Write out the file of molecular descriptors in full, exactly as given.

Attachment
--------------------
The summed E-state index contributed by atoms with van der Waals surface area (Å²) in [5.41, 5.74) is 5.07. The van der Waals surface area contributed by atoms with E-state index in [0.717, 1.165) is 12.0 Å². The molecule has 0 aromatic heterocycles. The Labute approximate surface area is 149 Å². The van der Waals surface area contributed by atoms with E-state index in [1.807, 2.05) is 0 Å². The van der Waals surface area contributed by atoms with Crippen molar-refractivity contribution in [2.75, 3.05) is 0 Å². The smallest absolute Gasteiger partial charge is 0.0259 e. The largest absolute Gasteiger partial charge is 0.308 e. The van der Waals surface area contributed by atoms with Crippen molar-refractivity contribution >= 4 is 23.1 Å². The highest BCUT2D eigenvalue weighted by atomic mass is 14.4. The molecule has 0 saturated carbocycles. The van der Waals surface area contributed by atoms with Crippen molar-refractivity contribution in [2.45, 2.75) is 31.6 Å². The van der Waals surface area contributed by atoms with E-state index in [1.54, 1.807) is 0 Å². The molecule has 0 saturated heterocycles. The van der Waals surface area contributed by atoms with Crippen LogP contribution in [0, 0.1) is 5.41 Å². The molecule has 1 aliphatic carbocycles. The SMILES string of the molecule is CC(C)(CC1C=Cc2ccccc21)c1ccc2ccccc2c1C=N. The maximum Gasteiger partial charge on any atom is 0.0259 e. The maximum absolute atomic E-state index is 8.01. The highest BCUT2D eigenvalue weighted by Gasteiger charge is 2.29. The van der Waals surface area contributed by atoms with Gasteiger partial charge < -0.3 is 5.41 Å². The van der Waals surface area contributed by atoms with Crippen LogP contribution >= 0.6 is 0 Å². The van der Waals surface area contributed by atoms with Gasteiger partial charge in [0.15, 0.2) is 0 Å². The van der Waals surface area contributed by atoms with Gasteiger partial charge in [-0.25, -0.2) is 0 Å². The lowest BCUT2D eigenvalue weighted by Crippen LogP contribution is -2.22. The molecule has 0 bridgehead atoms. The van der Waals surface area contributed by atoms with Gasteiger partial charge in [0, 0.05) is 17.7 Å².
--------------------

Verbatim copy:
The summed E-state index contributed by atoms with van der Waals surface area (Å²) in [5.41, 5.74) is 5.07. The van der Waals surface area contributed by atoms with E-state index in [0.717, 1.165) is 12.0 Å². The molecule has 0 aromatic heterocycles. The Labute approximate surface area is 149 Å². The van der Waals surface area contributed by atoms with E-state index in [1.807, 2.05) is 0 Å². The van der Waals surface area contributed by atoms with Crippen molar-refractivity contribution in [2.75, 3.05) is 0 Å². The smallest absolute Gasteiger partial charge is 0.0259 e. The largest absolute Gasteiger partial charge is 0.308 e. The van der Waals surface area contributed by atoms with Crippen molar-refractivity contribution >= 4 is 23.1 Å². The highest BCUT2D eigenvalue weighted by atomic mass is 14.4. The molecule has 0 saturated carbocycles. The van der Waals surface area contributed by atoms with Crippen molar-refractivity contribution in [2.45, 2.75) is 31.6 Å². The van der Waals surface area contributed by atoms with E-state index in [1.54, 1.807) is 0 Å². The molecule has 0 saturated heterocycles. The van der Waals surface area contributed by atoms with Crippen LogP contribution in [0, 0.1) is 5.41 Å². The molecule has 1 aliphatic carbocycles. The SMILES string of the molecule is CC(C)(CC1C=Cc2ccccc21)c1ccc2ccccc2c1C=N. The maximum Gasteiger partial charge on any atom is 0.0259 e. The maximum absolute atomic E-state index is 8.01. The highest BCUT2D eigenvalue weighted by Gasteiger charge is 2.29. The van der Waals surface area contributed by atoms with Gasteiger partial charge < -0.3 is 5.41 Å². The van der Waals surface area contributed by atoms with Crippen LogP contribution >= 0.6 is 0 Å². The van der Waals surface area contributed by atoms with Gasteiger partial charge in [0.15, 0.2) is 0 Å². The van der Waals surface area contributed by atoms with Gasteiger partial charge in [-0.25, -0.2) is 0 Å². The lowest BCUT2D eigenvalue weighted by Crippen LogP contribution is -2.22. The molecule has 0 bridgehead atoms. The van der Waals surface area contributed by atoms with Gasteiger partial charge in [0, 0.05) is 17.7 Å².